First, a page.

*** Finnair and Aeroflot Planes in Near Collision in December
Some Russian planes do not show on new radar at Helsinki-Vantaa
A chartered MD-83 passenger jet of the Finnish airline Finnair, returning from the Spanish city of Malaga, came close to colliding with an IL-62 of the Russian airline Aeroflot above the city of Espoo on December 15. The two planes were at an altitude of about two kilometres when they passed each other at a distance of 150 metres. According to air traffic safety rules the altitude distance between two aircraft should be at least 300 metres.
When the situation occurred at 16:45 Finnair flight AY 2162 was getting ready to land at Helsinki-Vantaa airport. The Aeroflot flight, SU 204, had just taken off from Helsinki en route to Moscow when the two planes approached each other from opposite directions.
According to Jussi Haila of Finland`s Accident Investigation Board, which investigates reports of such dangerous situations, the Russian plane was flying at a higher altitude than it had been assigned by air traffic control at Helsinki-Vantaa. Also, the Russian plane had not been picked up by the radar of the air traffic control, even though it had been airborne for about five minutes.
The collision warning alarm in the Finnair plane went off only five seconds before the midair pass, and at that time, the Russian plane also showed up on the air traffic control radar.
The collision warning system is based on the transponders on the planes themselves which transmit the radar signal back to air traffic control. The signal from the transponder of the Aeroflot plane was not picked up by the radar of Helsinki-Vantaa air traffic control, or that of the collision warning alarm on the Finnair plane.
According to the report, when the collision warning came, the captain of the Finnair plane, with 149 tourists on board, had said that there was no real danger and continued the flight. The captain of the Aeroflot plane could still be unaware how close the planes came. Both aircraft were flying inside a cloud, and the pilots never saw each other`s planes.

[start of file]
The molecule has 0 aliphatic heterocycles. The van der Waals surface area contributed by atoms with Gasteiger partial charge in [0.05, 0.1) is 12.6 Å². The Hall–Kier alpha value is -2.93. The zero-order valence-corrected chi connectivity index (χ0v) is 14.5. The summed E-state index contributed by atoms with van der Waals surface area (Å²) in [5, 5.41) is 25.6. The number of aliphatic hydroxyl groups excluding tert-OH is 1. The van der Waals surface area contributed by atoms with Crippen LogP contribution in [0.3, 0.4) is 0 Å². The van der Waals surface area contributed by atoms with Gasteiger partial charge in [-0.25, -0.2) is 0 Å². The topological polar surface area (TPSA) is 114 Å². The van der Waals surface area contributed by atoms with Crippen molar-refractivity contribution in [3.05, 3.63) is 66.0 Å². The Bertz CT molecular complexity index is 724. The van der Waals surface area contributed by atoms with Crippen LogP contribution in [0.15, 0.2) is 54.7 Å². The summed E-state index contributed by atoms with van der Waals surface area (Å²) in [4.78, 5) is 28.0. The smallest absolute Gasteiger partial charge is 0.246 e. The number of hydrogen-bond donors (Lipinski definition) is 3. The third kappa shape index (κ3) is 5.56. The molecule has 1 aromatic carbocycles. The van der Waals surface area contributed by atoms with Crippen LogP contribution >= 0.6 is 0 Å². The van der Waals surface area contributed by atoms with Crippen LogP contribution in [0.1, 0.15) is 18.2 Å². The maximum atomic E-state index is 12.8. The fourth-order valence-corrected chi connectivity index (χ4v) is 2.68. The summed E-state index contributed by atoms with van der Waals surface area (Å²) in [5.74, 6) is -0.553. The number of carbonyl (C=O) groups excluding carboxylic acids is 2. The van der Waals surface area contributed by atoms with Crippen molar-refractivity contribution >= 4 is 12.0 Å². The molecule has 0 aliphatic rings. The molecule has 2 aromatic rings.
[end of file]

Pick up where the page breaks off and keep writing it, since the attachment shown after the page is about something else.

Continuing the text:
There have been a few other reports of Russian airplanes disappearing from the radar at Helsinki-Vantaa airport in recent months. Haila says that it would appear that the new radar system at Helsinki-Vantaa airport does not always pick up the signals of the transponders of the old Soviet-built planes.
This theory is backed up by the fact that the same Russian planes were picked up by the regional air traffic control radar of Tampere and Rovaniemi.
The planes that were invisible to the radar at Helsinki-Vantaa airport were Soviet built airliners run by Aeroflot or Pulkovo AirLines.
Jussi Haila says that the issue is to be discussed on Wednesday at a meeting of Helsinki-Vantaa air traffic control and Finland`s Civil Aviation Administration.
``Helsinki`s air traffic control has recognised the problem, and they are somewhat more on their toes``, Haila says.